Life is busy enough as it is for both of us. So save us both time by reading the Terms and conditions thoroughly before you register for a course. It is just one page long. If you don’t like what you read, then, unfortunately, we won’t have the privilege of your patronage. It is a shame, but isn’t it better to know from the get-go that we’re not a match for your expectations?

The good news is that 99% of your questions are already answered in the welcome letter, the FAQ’s and in the Terms and conditions. So, if you have a question about our house rules or something similar, save us both time and first check if it is not answered in one of these documents.

16. Why do you have such and such a Term/Condition in place? 

Whilst the lessons are fun and relaxed, our Terms and conditions are the serious side of business. They cover safety, efficiency and other boring but necessary ponits. If we are slack on the efficiency front, and allow all sorts of exceptions, we’ll create chaos for ourselves and for you. And of course, safety is our top priority. Safety and efficiency, as boring as they are, are part-and-parcel of a well-run professional dog training school.

17. Why do you sometimes not need to see the problem behaviour with your own eyes?

There are situations where we prefer to see the problem behaviour first-hand. That way, nothing in the dog’s body language is lost in translation. There are occasions, though, when we specifically ask NOT to be showed the problem behaviour first-hand. This is why:

  1. Problem behaviour is often triggered when a dog can’t cope with a situation. When the dog gets too stressed, upset and/or scared. This doesn’t fit our vision of animal welare. We are not ready to let an animal suffer just to gather information.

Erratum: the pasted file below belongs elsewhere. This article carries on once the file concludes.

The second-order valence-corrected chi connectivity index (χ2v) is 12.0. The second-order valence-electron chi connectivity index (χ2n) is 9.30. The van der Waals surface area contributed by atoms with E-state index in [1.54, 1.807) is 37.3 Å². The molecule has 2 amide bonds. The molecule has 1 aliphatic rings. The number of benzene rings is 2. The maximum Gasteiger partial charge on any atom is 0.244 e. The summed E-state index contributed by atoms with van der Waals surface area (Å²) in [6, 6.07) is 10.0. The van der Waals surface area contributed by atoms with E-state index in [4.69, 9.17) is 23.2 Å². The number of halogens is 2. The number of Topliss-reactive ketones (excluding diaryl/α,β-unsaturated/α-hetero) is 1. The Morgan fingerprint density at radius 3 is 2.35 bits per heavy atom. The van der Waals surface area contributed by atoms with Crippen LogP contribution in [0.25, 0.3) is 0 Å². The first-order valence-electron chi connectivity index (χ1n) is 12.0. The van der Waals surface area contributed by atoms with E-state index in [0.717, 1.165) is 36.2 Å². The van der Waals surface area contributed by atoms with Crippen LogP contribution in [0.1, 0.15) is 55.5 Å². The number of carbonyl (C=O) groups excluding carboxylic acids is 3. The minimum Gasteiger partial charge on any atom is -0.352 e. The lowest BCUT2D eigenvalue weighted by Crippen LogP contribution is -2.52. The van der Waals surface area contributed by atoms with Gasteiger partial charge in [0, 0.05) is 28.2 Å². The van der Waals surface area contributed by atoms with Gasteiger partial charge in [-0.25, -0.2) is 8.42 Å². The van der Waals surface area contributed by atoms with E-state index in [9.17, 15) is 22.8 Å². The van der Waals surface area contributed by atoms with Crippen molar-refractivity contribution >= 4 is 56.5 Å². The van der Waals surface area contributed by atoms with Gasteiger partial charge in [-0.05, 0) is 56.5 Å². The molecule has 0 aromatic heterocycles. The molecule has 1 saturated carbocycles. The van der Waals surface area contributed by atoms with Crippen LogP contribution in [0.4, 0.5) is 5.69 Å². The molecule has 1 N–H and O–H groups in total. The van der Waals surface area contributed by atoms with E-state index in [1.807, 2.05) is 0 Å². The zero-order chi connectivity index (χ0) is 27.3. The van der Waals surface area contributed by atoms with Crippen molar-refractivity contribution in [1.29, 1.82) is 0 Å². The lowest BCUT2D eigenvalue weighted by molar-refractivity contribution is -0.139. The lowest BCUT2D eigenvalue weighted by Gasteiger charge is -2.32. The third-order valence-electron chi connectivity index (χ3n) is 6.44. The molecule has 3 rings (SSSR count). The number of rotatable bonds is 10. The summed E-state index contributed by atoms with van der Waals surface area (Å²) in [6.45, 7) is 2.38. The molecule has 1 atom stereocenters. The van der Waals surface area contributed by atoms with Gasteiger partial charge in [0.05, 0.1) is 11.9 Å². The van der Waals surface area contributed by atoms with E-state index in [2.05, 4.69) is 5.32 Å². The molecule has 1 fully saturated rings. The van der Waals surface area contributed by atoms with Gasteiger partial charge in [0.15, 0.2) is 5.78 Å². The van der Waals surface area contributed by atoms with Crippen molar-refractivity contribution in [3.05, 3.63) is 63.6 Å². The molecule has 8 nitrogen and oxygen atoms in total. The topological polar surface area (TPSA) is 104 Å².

2. Problem behaviour can be self-reinforcing. Every time your dog is exposed to the situation, he will likely react much stronger the next time, and the habit will likely get even more entrenched. We are there to help you with your dog’s behaviour problem, not make it worse.
  3. We can gather really good information from the behaviour form and from our conversation during the consultation. Much better, sometimes, than by observing the dog. This is because the consultation situation is not always representative and the dog won’t respond as he normally does.
  4. Sometimes, the dog is so aroused during a consultation that we can’t even hold a conversation. We then ask you to send the dog to a different room, so that we can work uninterrupted.
  5. We work with dogs, often dogs who express their problem through aggression, and often dogs who focus their aggression on… guests. Guess who the guest is during a behaviour consultation? That’s right! We are. Not that we don’t like you or anything, but we are not so much into getting bitten, or feeling unsafe in our work. If we estimate the situation to be unsafe, we will ask that the conversation goes on in the absence of the dog. Sometimes, we wait until a significant proportion of the consultation has gone by before calling the dog in. Sometimes, the dog has to stay in another room during the complete consultation.
  6. In cases where seeing the problem behaviour would indeed give us valuable information, we ask that you film the behaviour. This provided you can do so in a humane and safe manner.